more like a relationship drama than a story about a young wizard learning the
ropes and getting real world experince.
Grammar wise the author handles the language very well, but pacing is jumpy and
information recently given is often repeated in full one or a few chapters on.
The alternate world is obviously rife in supernaturals and good explanations are
given for some of the differences between our world and the story one but not
the same thought have gone in to the details. E.g at the start of the story it's
made clear that the MC is, if not poor so at least economicaly strained. Two
chapters later, after have spent all her money on her familliars she spurges on
multiple tailored and enchanted outfits for herself and her familiars. Outfits
that are later reveiled to be to expenceively enchanted to be affordable for
police mage-detectives. The MC has spent months with a group of tantric mages,
presumably learning sex magics but relationships are treated like courting out
of a regency romance.
In short; I find the story both likeable and infuriating. It is hard to judge
because it tries to be many things at the same time and the MC's moodswings
between confidence and self-doubt, while realistic, lessens the reader interest.
Mental dialogue with familiars are funny and cute, internal monologues about
what to do is boring.
The buildup was slow, methodical and coherent, giving us insights into the MC's background, and how she is progressing through the next stage of wizardhood.
There are backstories, enmity, love, reward and family. What else can we ask for?
Alys was born of a Sidhe noble and human mom, not realising that she has a half-sister who grew up with horrible experiences. But now, she might be able to help her half-sister learn and gain love and a real family.
I strongly recommend this story, and hoping the author would return and bring us the next stage of Alys' life - marriage and children. Hopefully, no tears like husband hurt. Or worse.
Thanks for a great story - and hopefully, new chapters soon.
I was kind of in a slumb, waiting for new chapters to be added to my favorite stories and unable to get into any new ones. But this story managed to grab me from the first chapter. Its biggest strength is a likeable MC with a goal that are easy to relate to. The interactions between the MC and her familiars were often funny and heart-warming.
The setting is an alternate Earth where magic is real. There's druids, mages, wizards, as well as airships, swords, guns - both magical and mundane - and of course the Sidhe. The date is supposed to be around 1985, but because of the difference in technology, it often feels like somewhere around 1890-1920 instead.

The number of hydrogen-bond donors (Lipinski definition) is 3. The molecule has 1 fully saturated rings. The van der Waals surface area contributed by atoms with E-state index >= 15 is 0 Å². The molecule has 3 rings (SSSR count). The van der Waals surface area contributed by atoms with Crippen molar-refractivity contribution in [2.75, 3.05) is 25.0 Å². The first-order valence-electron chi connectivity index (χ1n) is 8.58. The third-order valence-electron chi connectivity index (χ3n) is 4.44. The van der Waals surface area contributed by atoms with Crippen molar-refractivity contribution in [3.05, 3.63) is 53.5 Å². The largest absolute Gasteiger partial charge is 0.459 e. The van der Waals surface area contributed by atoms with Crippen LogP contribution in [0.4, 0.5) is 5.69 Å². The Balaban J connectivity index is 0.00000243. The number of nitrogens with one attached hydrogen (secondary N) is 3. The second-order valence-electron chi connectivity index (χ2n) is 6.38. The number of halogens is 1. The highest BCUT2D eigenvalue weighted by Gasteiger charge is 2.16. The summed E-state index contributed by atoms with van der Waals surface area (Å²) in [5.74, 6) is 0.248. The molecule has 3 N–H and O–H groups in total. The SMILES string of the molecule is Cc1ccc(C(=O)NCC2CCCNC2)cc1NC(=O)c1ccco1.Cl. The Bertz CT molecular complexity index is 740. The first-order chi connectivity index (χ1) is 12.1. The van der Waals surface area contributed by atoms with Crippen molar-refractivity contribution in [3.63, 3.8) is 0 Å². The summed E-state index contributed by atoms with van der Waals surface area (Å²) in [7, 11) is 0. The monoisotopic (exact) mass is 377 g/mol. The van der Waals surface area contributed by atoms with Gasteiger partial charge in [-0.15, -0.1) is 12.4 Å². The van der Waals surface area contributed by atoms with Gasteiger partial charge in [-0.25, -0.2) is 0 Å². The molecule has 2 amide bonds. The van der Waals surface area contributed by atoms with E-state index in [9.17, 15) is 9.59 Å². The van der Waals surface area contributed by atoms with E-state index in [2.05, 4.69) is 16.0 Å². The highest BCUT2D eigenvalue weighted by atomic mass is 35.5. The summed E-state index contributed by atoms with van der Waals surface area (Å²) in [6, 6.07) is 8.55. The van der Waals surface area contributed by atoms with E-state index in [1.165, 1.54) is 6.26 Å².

The story is often slice-of-life-ish, with a dash of whodunit. I enjoyed the various jobs that the MC completes for her teacher-slash-employer. There's a larger plot in the background and it starts to become relevant near the end of book two.
The pacing is generally good, with a few instances of info-dumps sticking out like a bit of a sore thumb. Also, the ending of book two is kind of drawn-out, with several long chapters after the climatic battle, plus an epilogue. It's not necessarily a bad thing, but definitely non-traditional.
A nice blend of slice of life and adventure/drama. I enjoyed how each book had a specific event that was key to it, and it was shown how it affected the MC. Too many stories tend to gloss over the mental state of their MC by either minimizing the negative impact or spreading past the recovery as a side note. However, mental scars are just as real as physical ones and both types of wounds take time to heal. I feel this story does a great job showing how damaging to a psyche a lot of tropes would realistically be, while also allowing the MC to gradually grow and overcome those issues by relying on a loving and caring support group. Getting help for mental issues tends to have a negative stigma, but was presented in a very positive manner here and I think it was well done.
The only real criticisms I have is sometimes the time skips make things seem a little jumpy, and occasionally there are some long winded explanations of how some magic works, but they are passed off pretty well and seem to fit the MC's personality.
I really enjoy Alys and the magical mysteries she and her Familiars solve. The world of The Kinnear Chronicles is richly drawn and well thought out. I find myself drawn in, genuinely wondering what is at the heart of each mystery, and wondering how Alys is going to solve them. I like how these stories have heart, but they're driven primarily by intellectual challenges, not by soap opera. Alys is refreshing and relatable, and I find myself wishing I had Athena and Artemis by my side, too.